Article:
Longitudinal associations of neighborhood socioeconomic characteristics and alcohol availability on drinking: Results from the Multi-Ethnic Study of Atherosclerosis (MESA).

Soc Sci Med 2015 Nov 30;145:17-25. Epub 2015 Sep 30.

Center for Social Epidemiology and Population Health, University of Michigan, 3645 Floor SPH Tower, 109 S Observatory, Ann Arbor, MI 48109-2029, USA; Department of Epidemiology, University of Michigan, 1415 Washington Heights, 4647 SPH Tower, Ann Arbor, MI 48109-2029, USA; Center for Integrative Approaches to Health Disparities, University of Michigan, 1415 Washington Heights, 3645 SPH Tower, Ann Arbor MI 48109-2029, USA; Department of Epidemiology, Drexel University, School of Public Health, 1505 Race St., MS660 Philadelphia, PA 19102, USA. Electronic address:

Neighborhood socioeconomic characteristics and alcohol availability may affect alcohol consumption, but adequate longitudinal research to support these hypotheses does not exist. We used data from the Multi-Ethnic Study of Atherosclerosis (MESA) (N = 6163) to examine associations of changes in neighborhood socioeconomic status (SES) and alcohol outlet density, with current, weekly, and heavy daily alcohol consumption in hybrid effects models. We also examined whether these associations were moderated by gender, race/ethnicity, and income. Increases in neighborhood SES were associated with decreases in the probability of current alcohol use after adjustment for age, gender, race/ethnicity, individual SES, marital status and time since baseline [probability ratio (PR) per SD increase in neighborhood SES = 0.96, 95% confidence interval (CI) (0.96.0.99)]. Increases in liquor store densities were associated with increases in weekly alcohol consumption [ratio of weekly drinks per SD increase in outlet density = 1.07, 95% CI (1.01.1.05) for men, PR = 1.11, 95% CI (1.01.1.21) for women]. Relationships between current alcohol use and neighborhood SES and between weekly beer consumption and neighborhood SES were generally stronger among those with higher incomes. Neighborhood socioeconomic context and the availability of alcohol may be important for understanding patterns of alcohol use over time, and for targeting interventions and policies to reduce harmful alcohol use.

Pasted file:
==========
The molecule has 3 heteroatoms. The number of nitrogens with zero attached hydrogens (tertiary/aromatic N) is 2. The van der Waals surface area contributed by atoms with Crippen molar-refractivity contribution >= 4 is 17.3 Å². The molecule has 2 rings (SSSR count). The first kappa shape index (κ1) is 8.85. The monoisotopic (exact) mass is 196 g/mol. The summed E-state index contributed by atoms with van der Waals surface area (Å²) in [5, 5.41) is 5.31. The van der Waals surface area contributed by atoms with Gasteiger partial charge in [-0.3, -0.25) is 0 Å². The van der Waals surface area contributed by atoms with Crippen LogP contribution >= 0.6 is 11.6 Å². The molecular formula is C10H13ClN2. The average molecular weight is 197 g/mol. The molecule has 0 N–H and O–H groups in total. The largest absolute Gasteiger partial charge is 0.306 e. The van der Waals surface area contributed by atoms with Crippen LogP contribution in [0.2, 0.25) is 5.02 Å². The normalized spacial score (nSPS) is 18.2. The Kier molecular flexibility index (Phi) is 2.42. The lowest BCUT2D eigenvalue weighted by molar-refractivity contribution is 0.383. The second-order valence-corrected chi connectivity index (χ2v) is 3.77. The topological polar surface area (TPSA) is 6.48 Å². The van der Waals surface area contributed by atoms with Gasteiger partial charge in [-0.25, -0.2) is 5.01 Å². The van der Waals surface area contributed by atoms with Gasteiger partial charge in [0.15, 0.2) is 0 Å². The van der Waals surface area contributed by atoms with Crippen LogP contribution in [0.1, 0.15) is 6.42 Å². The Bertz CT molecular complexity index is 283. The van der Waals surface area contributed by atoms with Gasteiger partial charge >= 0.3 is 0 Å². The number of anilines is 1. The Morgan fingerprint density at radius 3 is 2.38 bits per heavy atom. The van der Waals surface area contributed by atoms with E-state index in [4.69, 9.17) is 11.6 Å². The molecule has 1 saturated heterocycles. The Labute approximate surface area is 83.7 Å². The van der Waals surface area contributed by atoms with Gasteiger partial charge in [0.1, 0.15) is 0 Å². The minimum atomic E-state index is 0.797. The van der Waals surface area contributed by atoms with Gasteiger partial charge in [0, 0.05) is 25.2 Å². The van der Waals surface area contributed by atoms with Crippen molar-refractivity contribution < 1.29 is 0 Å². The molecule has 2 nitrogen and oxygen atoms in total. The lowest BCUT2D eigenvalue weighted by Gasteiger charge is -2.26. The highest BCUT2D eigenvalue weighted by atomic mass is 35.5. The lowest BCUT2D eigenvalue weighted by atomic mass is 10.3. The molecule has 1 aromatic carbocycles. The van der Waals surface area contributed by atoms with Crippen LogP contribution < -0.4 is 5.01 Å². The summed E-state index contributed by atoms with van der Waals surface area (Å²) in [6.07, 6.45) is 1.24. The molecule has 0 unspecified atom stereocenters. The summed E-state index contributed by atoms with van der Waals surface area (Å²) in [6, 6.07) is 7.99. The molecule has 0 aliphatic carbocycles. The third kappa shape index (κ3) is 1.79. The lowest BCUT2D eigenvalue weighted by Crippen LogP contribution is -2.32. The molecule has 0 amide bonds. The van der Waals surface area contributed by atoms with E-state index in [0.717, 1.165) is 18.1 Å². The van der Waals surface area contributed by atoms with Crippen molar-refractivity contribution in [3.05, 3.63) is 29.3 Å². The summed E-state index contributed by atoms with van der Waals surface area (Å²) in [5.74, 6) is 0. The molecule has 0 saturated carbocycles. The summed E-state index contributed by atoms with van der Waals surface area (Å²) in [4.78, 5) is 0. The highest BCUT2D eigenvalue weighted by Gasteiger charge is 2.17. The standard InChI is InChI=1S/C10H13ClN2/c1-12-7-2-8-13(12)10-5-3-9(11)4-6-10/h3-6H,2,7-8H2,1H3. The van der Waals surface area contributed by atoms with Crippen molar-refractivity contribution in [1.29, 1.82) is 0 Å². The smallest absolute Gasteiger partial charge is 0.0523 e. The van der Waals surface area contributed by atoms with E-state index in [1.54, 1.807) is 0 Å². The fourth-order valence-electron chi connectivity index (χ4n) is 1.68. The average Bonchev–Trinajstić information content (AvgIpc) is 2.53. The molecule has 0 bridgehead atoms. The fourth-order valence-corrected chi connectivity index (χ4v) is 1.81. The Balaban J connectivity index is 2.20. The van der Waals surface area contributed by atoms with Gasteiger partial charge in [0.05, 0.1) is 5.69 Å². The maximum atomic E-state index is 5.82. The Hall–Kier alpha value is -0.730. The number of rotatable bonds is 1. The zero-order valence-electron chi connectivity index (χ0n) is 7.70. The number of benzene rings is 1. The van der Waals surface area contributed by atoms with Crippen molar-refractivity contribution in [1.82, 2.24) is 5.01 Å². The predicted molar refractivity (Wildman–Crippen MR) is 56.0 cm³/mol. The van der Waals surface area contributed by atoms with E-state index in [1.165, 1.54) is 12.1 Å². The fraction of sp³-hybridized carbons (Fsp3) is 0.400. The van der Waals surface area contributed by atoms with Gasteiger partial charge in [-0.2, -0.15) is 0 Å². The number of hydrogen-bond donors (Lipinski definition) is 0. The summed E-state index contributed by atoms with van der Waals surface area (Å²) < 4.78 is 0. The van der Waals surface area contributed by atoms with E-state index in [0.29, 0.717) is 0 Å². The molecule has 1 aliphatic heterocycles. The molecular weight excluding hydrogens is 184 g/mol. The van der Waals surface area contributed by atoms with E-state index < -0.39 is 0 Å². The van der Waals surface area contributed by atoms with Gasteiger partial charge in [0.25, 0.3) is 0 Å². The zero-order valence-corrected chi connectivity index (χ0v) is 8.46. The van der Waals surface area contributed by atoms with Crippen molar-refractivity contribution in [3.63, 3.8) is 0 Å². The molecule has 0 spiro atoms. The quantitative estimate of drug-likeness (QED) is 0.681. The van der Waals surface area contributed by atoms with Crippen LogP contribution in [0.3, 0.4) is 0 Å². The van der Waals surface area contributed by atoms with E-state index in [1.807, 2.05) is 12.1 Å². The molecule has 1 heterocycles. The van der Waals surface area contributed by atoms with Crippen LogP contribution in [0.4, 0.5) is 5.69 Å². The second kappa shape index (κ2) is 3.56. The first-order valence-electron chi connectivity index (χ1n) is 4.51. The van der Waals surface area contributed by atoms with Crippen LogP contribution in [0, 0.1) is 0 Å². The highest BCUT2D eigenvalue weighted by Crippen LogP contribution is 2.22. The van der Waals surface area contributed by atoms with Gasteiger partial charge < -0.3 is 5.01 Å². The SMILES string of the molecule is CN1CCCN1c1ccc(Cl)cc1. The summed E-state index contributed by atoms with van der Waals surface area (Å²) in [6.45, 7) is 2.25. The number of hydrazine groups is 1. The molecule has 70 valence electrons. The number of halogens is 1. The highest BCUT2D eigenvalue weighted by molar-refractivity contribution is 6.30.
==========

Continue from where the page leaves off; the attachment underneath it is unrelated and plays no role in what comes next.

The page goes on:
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Source
https://linkinghub.elsevier.com/retrieve/pii/S02779536153013
Publisher Site
http://dx.doi.org/10.1016/j.socscimed.2015.09.030DOI Listing
http://www.ncbi.nlm.nih.gov/pmc/articles/PMC4630120PMC
November 2015
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